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White House working to close benefit caps loophole

"The provisions in the bill are a big improvement over the current system," a Democratic Senate aide says.
"The provisions in the bill are a big improvement over the current system," a Democratic Senate aide says.
STORY HIGHLIGHTS
  • Loophole in Senate health care bill would allow caps on annual insurance benefits
  • Advocacy group worries that cancer patients could be hurt financially if caps are too low
  • Policymakers on Capitol Hill defend the legislation
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Washington (CNN) -- After hearing concerns from patient advocates, the White House on Friday said it is looking to close a loophole in the Senate health care bill that would allow caps on annual insurance benefits.

"The president has made it clear that health insurance reform legislation should prevent insurance companies from placing annual limits on health expenditures that can force families into financial ruin," said White House spokesman Reid Cherlin. "We will continue to work with Congress on this policy."

The loophole in the Senate bill reversed a previous version of the plan that would have prevented insurance companies from establishing such limits, according to three Democratic aides who spoke to CNN earlier Friday.

The trade-off had drawn criticism from the American Cancer Society's Cancer Action Network, a patient advocacy group.

Stephen Finan, the group's senior policy director, worried that cancer patients and other seriously ill patients, who often require expensive procedures, would face major financial losses if annual coverage benefits are capped too low.

Video: Health care annual caps?

However, in a statement Friday night, the group said, "People with cancer are very encouraged that their concerns have been heard about a provision currently in the Senate health care reform bill that could subject patients to a sudden termination of coverage for critical care.

"After discussions with senior White House and congressional staff this afternoon, we are confident that our concerns will be resolved and the bill strengthened."

In acknowledging the loophole Friday, a spokesman for Senate Majority Leader Harry Reid said, "We were trying to minimize premium impacts."

When asked if the language goes against one of the fundamental promises Democrats made in health care reform, Sen. Tom Harkin, chairman of the Senate Health, Education, Labor and Pensions Committee, said it was "one of the compromises we had to make."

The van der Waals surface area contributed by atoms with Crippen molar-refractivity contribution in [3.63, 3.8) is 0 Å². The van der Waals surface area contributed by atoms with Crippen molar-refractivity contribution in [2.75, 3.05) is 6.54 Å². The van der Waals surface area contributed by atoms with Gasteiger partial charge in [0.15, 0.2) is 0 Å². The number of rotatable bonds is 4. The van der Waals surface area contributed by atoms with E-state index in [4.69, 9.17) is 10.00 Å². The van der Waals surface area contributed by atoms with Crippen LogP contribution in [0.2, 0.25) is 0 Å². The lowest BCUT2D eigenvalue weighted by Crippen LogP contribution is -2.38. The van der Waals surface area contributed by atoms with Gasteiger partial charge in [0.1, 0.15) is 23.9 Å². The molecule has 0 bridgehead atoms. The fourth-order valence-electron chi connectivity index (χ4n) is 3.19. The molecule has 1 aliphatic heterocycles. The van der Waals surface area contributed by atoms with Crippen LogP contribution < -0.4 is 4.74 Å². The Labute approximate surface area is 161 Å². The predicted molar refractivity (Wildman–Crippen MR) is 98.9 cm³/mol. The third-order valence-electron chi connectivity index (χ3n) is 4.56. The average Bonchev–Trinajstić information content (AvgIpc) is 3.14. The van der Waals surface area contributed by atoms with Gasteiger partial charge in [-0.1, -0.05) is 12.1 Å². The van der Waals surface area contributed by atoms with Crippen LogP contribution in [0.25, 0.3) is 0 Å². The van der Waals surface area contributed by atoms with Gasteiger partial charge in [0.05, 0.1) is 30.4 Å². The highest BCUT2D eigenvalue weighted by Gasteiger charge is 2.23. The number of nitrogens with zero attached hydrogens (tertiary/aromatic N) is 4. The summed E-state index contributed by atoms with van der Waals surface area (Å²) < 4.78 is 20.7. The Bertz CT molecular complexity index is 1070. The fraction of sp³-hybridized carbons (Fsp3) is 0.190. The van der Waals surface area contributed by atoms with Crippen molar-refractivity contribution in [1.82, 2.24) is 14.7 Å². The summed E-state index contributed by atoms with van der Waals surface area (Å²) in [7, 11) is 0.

"We do have no lifetime caps, and we put in there no unreasonable annual caps," he said.

After the loophole was reported on CNN Friday, the White House and key congressional staffers spoke to the Cancer Action Network and agreed to help close the loophole.

Still, Democrats said they had to make that compromise because telling insurance companies to get rid of annual caps on the amount of coverage would significantly raise the price of premiums for all Americans.

No one is saying who put the loophole in the bill. The provision was added behind closed doors in Reid's office when he and a small group of Democrats -- along with White House officials -- merged two Senate committee bills into the one that's now on the floor.

Policymakers on Capitol Hill defended the legislation.

"The provisions in the bill are a big improvement over the current system in which cancer patients have to fight for coverage and often don't get the preventive services that catch cancers at an early stage. We hope to make the provisions even stronger in the bill Congress sends to the president," a Democratic Senate aide, who declined to be identified, said about the change.

Aides said senators will continue to review the policy closely as the process moves forward.

"Ensuring affordable health care costs requires a balance between too much insurance market regulation and not enough," said Erin Shields, an aide to Senate Finance Chairman Max Baucus, D-Montana. "That balance is what this bill aims to achieve, especially with regard to annual limits. Senators want to ensure this provision provides as much consumer protection as possible while keeping premiums affordable."

CNN's Ted Barrett, Ed Hornick, John Bonifield, Brianna Keilar and Elizabeth Cohen contributed to this report.

 
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